At one point, when I was crocheting one of the shells for the robot, a coworker of mine noticed me and said that she loves crocheting. She literally pulled the hook and yarn from my hands, and ended up finishing the robot for me, much faster and with a much nicer knot pattern than I could have ever done myself. And that’s another point of a handcrafted robot: people who would never consider building a robot can participate in the design of their own family robot. 

This also makes this personal robot more deeply personal. You can imagine someone making a robot for a loved one, just like people used to make ragdolls and pass them on between generations. In that sense, Blossom attempts something that’s often promised with social robots: “bringing people together.” But Blossom does that in an indirect way by having one person craft the robot for another. 

Is it intentional that your design for Blossom doesn’t have a face?


Guy Hoffman:
Personally, I am not a fan of robot faces, and in particular robot eyes. Eyes are a strong indicator of a sophisticated sensory organ and an even more sophisticated brain behind that organ. People who see eyes need to accept a proto-social illusion in which the robot can really see them, and understand them. There is something deceptive about robot eyes and faces, and that makes me uncomfortable. 

However, Blossom having no eyes or face is one of the most common critiques I have heard about the design so far, and I am willing to accept that it might be a minority choice and a pet peeve of mine. The good news is that Blossom is customizable! Adding ‘eyes’ is as simple as stitching on two buttons or doll-eyes (it would freak me out if someone did that, though). That’s exactly the power of a handcrafted robot: you can really make it your own.

Blossom moves very organically. Can you describe what’s going on inside the robot to make that possible?


Guy Hoffman:
In the first few prototypes, the interior of Blossom was designed using standard practices of rigid links attached to servo motors. However, the soft exterior demanded an equally soft interior. My lab is next to Rob Shepherd’s Organic Robotics Lab, and I am continuously inspired by the advances in soft robotics.

The breakthrough came from my students Michael Suguitan and Greg Holman, who found the right balance between soft actuators and handmade/customizable mechanisms. The soft components give the robot a physical compliance which make Blossom move in an imperfect, lifelike way, and would be impossible to recreate with rigid components. Having worked on expressive robots for many years, one of the biggest challenges of expressive social robots is to make a rigid, hard, and digitally controlled device move in a way that seems lifelike to the viewer. Blossom achieves this goal in part through its physical and mechanical structure, with a lot of softness built into the materials used to drive the robot.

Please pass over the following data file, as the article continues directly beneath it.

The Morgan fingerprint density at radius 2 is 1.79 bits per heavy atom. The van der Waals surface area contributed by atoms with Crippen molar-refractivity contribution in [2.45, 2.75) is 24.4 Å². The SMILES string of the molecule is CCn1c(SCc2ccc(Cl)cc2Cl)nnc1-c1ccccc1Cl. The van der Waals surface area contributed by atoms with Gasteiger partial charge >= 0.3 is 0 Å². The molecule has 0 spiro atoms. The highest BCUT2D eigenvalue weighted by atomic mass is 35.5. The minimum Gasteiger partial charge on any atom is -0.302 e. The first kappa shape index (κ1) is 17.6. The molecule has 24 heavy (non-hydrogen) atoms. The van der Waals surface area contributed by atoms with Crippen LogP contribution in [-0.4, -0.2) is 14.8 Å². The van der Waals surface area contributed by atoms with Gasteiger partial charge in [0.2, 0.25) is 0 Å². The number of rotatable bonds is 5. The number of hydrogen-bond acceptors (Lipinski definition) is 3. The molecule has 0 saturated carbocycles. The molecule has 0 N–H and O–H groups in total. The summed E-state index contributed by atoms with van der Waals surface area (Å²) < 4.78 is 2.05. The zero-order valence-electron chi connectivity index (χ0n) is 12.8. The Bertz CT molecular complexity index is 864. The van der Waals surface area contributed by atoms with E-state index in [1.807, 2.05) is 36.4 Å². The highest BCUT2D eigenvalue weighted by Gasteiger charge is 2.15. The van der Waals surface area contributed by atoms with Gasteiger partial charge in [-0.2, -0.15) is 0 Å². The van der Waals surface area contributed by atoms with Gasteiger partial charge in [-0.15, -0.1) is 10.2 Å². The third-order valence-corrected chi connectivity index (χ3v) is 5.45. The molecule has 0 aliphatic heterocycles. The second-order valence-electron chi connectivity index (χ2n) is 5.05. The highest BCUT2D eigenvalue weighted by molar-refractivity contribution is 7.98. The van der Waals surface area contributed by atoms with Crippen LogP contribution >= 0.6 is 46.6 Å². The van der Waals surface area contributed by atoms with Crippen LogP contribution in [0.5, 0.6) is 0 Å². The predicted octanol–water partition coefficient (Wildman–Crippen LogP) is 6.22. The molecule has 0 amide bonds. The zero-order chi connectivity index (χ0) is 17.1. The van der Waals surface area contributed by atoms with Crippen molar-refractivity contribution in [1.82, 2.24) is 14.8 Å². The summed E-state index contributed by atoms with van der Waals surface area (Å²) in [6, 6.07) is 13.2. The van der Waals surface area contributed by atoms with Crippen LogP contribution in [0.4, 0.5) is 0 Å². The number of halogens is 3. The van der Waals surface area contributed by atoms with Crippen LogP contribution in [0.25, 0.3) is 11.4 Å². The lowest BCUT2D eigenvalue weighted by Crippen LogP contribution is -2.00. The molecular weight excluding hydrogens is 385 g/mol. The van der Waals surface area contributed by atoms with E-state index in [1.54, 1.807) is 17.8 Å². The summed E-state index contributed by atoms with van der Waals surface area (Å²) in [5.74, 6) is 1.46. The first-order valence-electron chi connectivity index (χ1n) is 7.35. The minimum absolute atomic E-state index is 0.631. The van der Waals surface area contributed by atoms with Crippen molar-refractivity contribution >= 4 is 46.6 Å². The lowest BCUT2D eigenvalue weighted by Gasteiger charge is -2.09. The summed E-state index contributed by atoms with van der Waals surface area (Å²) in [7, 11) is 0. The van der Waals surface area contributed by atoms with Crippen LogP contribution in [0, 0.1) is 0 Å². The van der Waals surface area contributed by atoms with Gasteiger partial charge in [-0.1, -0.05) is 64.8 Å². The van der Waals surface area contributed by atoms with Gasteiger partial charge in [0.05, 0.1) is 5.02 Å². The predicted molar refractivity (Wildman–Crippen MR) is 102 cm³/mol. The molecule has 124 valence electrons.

The Blossom project is a collaboration between Hoffman’s lab at Cornell and the team at Google ZOO’s creative technology team in APAC. Miguel de Andrés-Clavera is the Head of Creative Technology at Google Asia Pacific, and he shared some details with us about what the near-term goal is for Blossom:

IEEE Spectrum: Why is Google interested in partnering with Cornell to build a new kind of social robot?



Miguel de Andrés-Clavera: 

The idea of Blossom is to provide developers with a platform they can use to create smart social companions. It’s still very early stages, but we’re excited about exploring meaningful and creative applications of machine learning together with Cornell. It has been great to work with Cornell and Guy’s research lab. He is at the leading edge of HCI [human computer interaction] and has done incredible work in robotics. His mission of engineering empathy by bringing more meaningful interactions between us and machines during our everyday interaction with them is really exciting.

How will Blossom help you leverage machine learning to do something uniquely useful?


Miguel de Andrés-Clavera: 
Machine learning promises to improve people’s lives in many different ways– we are already using it in most of our products and are making AI accessible to developers, researchers, and companies through our Cloud Machine Learning APIs and TensorFlow, our open-source machine learning framework. Social robotics is an area that we believe can have a huge positive impact on fields like education or even therapy.